This morning, Supply Chain Matters had the opportunity to attend an Economist Intelligence Unit (EIU) and HSBC Bank sponsored Executive Breakfast Series event titled Business without Borders. Leo Abruzzese, Global Forecasting Director for EIU provided many insightful economic insights regarding the current outlook among global countries and also moderated a panel consisting of:

  • Michael Cahill, Managing Director for Marsh’s Global Specialties business unit that includes Trade Credit and Political Risk.
  • Raj Subramaniam, Senior Vice President, International Marketing at FedEx
  • Tarun Khanna, Jorge Paulo Lemann Professor at the Harvard Business School

The title of Mr. Abruzzese’s presentation was quire timely and has pertinence to global supply chain executives: Digging Out- or Digging In for Another Shock? – Preparing for a Riskier World. 

The presentation confirmed what most of us involved in global supply chains already know, that Europe is already in recession.  The open question is how long, and how severe? Also noted was that the Chinese economy is slowing down and that the BRIC countries (Brazil, Russia, India, China) have collectively hit a brick wall in terms of prior economic momentum. The EIU includes the U.S. to that list as well.

In the area of business risk, most risk today resides in the developed world, due to high uncertainties related to Europe’s economy which represents one-third of the overall global economy. A chart indicating the ten countries with the highest current risk scenarios has Syria listed first, Greece listed fourth, Italy listed sixth, and Somalia listed as tenth.

More sobering from a supply chain risk perspective is Mr. Abruzzese’s indication that businesses should be paying very close attention to economic and political events in Europe over the next two weeks.  On Sunday, Greece will hold national elections with very high stakes related to its continued membership in the EU.  The outcome of that election, and how the rest of the Eurozone’s political and financial leadership responds, will quickly determine whether the global financial system undergoes a far more severe shock in the coming weeks.  Mr. Abruzzese’s belief is that when the dust settles, sanity will avert a full-blown crisis, but none the less, the warning is one that should be of concern. As a result of this prediction, Supply Chain Matters will certainly be closely watching and commenting on these events in the coming days.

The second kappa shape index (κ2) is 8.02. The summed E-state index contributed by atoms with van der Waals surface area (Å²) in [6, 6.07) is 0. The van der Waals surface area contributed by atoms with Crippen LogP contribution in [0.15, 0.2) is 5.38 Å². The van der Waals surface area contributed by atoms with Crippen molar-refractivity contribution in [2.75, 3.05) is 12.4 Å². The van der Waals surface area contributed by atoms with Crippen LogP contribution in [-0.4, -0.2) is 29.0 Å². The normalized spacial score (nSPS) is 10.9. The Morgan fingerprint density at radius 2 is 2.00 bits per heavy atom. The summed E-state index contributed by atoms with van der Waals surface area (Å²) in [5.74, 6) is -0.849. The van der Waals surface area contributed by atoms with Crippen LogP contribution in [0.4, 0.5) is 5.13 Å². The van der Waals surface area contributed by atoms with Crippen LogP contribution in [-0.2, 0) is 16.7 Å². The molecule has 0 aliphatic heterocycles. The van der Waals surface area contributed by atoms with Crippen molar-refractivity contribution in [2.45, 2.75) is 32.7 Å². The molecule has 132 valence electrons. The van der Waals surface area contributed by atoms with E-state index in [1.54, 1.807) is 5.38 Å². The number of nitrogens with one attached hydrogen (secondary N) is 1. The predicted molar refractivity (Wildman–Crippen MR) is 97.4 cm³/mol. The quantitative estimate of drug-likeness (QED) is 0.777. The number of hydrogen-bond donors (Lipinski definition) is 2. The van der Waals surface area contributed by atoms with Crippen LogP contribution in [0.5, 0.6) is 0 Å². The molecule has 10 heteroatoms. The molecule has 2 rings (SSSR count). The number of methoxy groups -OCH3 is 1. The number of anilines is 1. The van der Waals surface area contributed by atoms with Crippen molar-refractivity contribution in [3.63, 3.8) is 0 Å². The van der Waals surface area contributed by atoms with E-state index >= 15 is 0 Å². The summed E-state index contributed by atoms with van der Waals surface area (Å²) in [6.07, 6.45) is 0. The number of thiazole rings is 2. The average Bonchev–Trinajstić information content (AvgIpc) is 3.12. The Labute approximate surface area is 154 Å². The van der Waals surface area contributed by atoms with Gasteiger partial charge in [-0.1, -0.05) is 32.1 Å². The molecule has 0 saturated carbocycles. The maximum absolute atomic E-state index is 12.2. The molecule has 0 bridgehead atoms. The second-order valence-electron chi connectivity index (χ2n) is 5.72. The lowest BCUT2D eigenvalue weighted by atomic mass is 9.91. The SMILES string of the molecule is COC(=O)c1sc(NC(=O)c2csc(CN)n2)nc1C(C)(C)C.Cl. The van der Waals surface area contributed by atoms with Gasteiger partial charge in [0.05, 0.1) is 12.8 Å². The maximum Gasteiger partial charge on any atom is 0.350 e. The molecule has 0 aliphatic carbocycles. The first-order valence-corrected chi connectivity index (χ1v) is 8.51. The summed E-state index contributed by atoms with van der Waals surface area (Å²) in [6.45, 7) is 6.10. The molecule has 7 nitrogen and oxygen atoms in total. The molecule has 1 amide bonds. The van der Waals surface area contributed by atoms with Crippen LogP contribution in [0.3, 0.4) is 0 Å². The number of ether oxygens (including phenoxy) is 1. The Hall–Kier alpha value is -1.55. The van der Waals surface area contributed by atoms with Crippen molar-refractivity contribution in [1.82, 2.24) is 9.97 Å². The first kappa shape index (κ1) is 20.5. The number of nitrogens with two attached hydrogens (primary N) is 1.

Also shared was the EIU economic scenario for the remainder of 2012 which indicated the following:

  • Slow, uneven growth- a 60 percent probability factor
  • Global shock; double-dip recession including a Eurozone break-up and global financial crisis- a 30 percent probability
  • Flood of liquidity (free money) leads to a mini-boom in certain global economies- a 10 percent probability

That is a concerning list to say the least, one that senior business and supply chain executives along with Sales And Operations Planning teams will have to deal with over the coming weeks and months. We have often pointed to the need for robust scenario-planning capabilities in determining supply chain resource plans.  The above listing is a perfect example of how global based manufacturers, retailers and service providers will have to plan resources, capacity and inventory contingencies for the remainder of the year. Slow, uneven growth requires the ability to identify and differentiate plans concerning which regions that will continue growth vs. which regions that will contract.  A potential global shock, even with 30 percent confidence, implies caution in planning increased volumes. The final prediction, although the lowest probability, implies a potential opportunity to upstage the competition.

Difficult choices to say the least and strong testimonial to the needs for robust responsive management and agile capabilities across the entire supply chain.

Stay tuned.

Bob Ferrari